James Cameron should play the lottery because his big gambles always pay off. Titanic? Nailed it. Avatar? Home run. But after that he bet even bigger, spending 10 years crafting four Avatar sequels with the hope that audiences would want to see them all.
The first sequel, Avatar: The Way of Water, is now in theaters and how audiences react to it will be a huge factor in how many of those subsequent sequels actually happen. Part three, scheduled for release in December 2024, is all but assured. But parts four and five, which would be out in 2026 and 2028 respectively, are far from guaranteed. So does that mean, if those movies don’t happen, we’ll forever just be wondering about what would’ve happened next? Not at all, says Cameron.
In a new interview, the writer/director explains that with the way he’s structured the five films, if the third film did end up as the last one, the ending would be satisfying because the final two movies are completely different.
“I’ve been thinking about this a lot,” Cameron told Deadline. “[Ending with Avatar 3] is definitely doable, and it would be satisfying. Wouldn’t be as satisfying to me because what happens is, after [Avatar 3], the story goes in a really unexpected direction and three is a natural stopping point. We enter a whole new problem and then that whole problem absorbs Movie 4 and Movie 5. So it’s a natural stopping point. But I don’t like to think in terms of failure, I like to think in terms of success.”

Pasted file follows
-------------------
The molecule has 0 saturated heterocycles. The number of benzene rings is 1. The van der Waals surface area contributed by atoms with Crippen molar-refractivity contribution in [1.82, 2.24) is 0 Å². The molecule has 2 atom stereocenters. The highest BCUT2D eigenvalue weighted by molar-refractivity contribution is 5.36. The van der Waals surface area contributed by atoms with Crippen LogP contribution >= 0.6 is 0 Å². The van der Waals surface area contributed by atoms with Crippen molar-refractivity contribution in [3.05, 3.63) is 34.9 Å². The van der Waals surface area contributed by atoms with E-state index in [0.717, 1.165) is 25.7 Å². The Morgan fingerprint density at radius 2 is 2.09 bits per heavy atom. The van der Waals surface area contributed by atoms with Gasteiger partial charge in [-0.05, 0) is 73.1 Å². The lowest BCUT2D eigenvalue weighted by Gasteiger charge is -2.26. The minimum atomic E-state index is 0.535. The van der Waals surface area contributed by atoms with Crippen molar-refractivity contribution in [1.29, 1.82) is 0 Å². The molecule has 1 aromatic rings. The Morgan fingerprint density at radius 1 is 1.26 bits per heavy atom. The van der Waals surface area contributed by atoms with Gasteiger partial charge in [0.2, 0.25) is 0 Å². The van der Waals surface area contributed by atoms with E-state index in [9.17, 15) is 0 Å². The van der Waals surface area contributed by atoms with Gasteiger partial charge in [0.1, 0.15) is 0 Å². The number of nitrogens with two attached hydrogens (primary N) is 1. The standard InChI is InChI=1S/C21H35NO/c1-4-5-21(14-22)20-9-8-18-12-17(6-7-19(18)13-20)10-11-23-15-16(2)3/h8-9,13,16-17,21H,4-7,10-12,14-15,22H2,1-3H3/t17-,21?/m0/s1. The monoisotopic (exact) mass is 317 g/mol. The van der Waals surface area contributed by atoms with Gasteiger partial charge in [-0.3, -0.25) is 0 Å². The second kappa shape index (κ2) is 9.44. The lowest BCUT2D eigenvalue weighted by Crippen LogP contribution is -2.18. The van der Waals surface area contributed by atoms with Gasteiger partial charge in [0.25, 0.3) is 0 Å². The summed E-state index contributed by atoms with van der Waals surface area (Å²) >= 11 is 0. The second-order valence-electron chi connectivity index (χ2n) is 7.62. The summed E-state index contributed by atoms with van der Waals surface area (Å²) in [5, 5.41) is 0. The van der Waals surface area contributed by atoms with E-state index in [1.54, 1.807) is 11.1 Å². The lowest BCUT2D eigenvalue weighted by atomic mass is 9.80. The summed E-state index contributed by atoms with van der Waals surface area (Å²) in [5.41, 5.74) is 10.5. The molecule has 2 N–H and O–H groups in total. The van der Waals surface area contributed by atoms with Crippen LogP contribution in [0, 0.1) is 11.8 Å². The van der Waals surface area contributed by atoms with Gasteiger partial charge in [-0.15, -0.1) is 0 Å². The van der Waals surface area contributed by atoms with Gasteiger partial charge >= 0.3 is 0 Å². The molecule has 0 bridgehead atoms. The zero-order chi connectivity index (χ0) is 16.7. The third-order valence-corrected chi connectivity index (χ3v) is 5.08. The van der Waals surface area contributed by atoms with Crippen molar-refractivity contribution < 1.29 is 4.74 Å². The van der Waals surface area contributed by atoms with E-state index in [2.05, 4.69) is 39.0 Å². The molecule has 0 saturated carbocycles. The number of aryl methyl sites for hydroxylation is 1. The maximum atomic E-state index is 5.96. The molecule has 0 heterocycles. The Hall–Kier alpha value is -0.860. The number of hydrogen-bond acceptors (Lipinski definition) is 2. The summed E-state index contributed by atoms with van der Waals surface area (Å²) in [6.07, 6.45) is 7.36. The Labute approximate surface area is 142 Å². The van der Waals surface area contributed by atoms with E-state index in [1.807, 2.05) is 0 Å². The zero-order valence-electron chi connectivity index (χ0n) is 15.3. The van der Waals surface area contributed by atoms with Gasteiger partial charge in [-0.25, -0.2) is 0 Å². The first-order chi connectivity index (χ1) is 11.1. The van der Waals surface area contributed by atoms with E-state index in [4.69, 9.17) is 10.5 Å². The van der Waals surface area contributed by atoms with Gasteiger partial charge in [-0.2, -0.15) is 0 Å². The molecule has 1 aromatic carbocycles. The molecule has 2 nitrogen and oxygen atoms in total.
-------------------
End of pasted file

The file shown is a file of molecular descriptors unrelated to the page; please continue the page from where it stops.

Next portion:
Cameron, of course, wouldn’t say what that whole new problem is. But in an interview with Collider he teased that the studio executive who read the part four script reacted with just two words: “Holy fuck.” So, that’s pretty enticing. Cameron is a realist though. He knows 2022 is a different world than 2009 and isn’t sure people will turn up for The Way of Water as they did the original. But he also says, it won’t be a quick decision.
“I’m just going to not think about it too much for the next three weeks because I think it’ll be the third weekend of release that will tell us what our trajectory is,” the director said. “If we’re shallow or we run long, we’ll make more money. If we fall off quicker, it could be just market forces, it could be attention span, it could be covid. There’s all sorts of things that I can’t predict right now.”
We’ll predict something though. Avatar: The Way of Water is going to do quite well. It’s now in theaters.
Want more io9 news? Check out when to expect the latest Marvel, Star Wars, and Star Trek releases, what’s next for the DC Universe on film and TV, and everything you need to know about James Cameron’s Avatar: The Way of Water.